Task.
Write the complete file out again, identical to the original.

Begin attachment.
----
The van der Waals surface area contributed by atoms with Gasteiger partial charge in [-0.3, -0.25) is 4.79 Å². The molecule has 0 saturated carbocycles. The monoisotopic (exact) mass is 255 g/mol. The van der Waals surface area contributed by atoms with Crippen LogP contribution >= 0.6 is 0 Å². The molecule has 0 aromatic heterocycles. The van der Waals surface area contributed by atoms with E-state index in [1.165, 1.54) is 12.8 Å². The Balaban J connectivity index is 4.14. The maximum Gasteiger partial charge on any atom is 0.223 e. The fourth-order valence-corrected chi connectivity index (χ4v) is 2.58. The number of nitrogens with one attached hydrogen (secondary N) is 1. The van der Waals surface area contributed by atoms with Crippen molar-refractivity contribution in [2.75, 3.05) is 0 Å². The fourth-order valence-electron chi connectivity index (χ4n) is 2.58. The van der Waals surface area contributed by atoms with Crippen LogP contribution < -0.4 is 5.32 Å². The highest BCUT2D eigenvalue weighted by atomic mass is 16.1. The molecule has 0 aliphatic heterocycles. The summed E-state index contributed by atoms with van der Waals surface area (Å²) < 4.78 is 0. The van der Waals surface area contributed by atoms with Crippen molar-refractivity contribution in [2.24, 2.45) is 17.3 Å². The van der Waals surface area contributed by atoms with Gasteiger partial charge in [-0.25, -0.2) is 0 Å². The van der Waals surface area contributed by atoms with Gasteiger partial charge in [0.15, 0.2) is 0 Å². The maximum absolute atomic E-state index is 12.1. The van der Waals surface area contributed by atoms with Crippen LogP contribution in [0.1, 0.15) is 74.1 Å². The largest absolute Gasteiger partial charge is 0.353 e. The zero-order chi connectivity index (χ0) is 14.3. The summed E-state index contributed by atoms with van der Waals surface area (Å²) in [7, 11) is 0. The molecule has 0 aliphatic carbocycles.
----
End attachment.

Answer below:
The van der Waals surface area contributed by atoms with Gasteiger partial charge in [-0.3, -0.25) is 4.79 Å². The molecule has 0 saturated carbocycles. The monoisotopic (exact) mass is 255 g/mol. The van der Waals surface area contributed by atoms with Crippen LogP contribution >= 0.6 is 0 Å². The molecule has 0 aromatic heterocycles. The van der Waals surface area contributed by atoms with E-state index in [1.165, 1.54) is 12.8 Å². The Balaban J connectivity index is 4.14. The maximum Gasteiger partial charge on any atom is 0.223 e. The fourth-order valence-corrected chi connectivity index (χ4v) is 2.58. The number of nitrogens with one attached hydrogen (secondary N) is 1. The van der Waals surface area contributed by atoms with Crippen molar-refractivity contribution in [2.75, 3.05) is 0 Å². The fourth-order valence-electron chi connectivity index (χ4n) is 2.58. The van der Waals surface area contributed by atoms with Crippen LogP contribution < -0.4 is 5.32 Å². The highest BCUT2D eigenvalue weighted by atomic mass is 16.1. The molecule has 0 aliphatic heterocycles. The summed E-state index contributed by atoms with van der Waals surface area (Å²) < 4.78 is 0. The van der Waals surface area contributed by atoms with Crippen molar-refractivity contribution in [2.24, 2.45) is 17.3 Å². The van der Waals surface area contributed by atoms with Gasteiger partial charge in [-0.25, -0.2) is 0 Å². The van der Waals surface area contributed by atoms with Gasteiger partial charge in [0.15, 0.2) is 0 Å². The maximum absolute atomic E-state index is 12.1. The van der Waals surface area contributed by atoms with Crippen LogP contribution in [0.1, 0.15) is 74.1 Å². The largest absolute Gasteiger partial charge is 0.353 e. The zero-order chi connectivity index (χ0) is 14.3. The summed E-state index contributed by atoms with van der Waals surface area (Å²) in [7, 11) is 0. The molecule has 0 aliphatic carbocycles.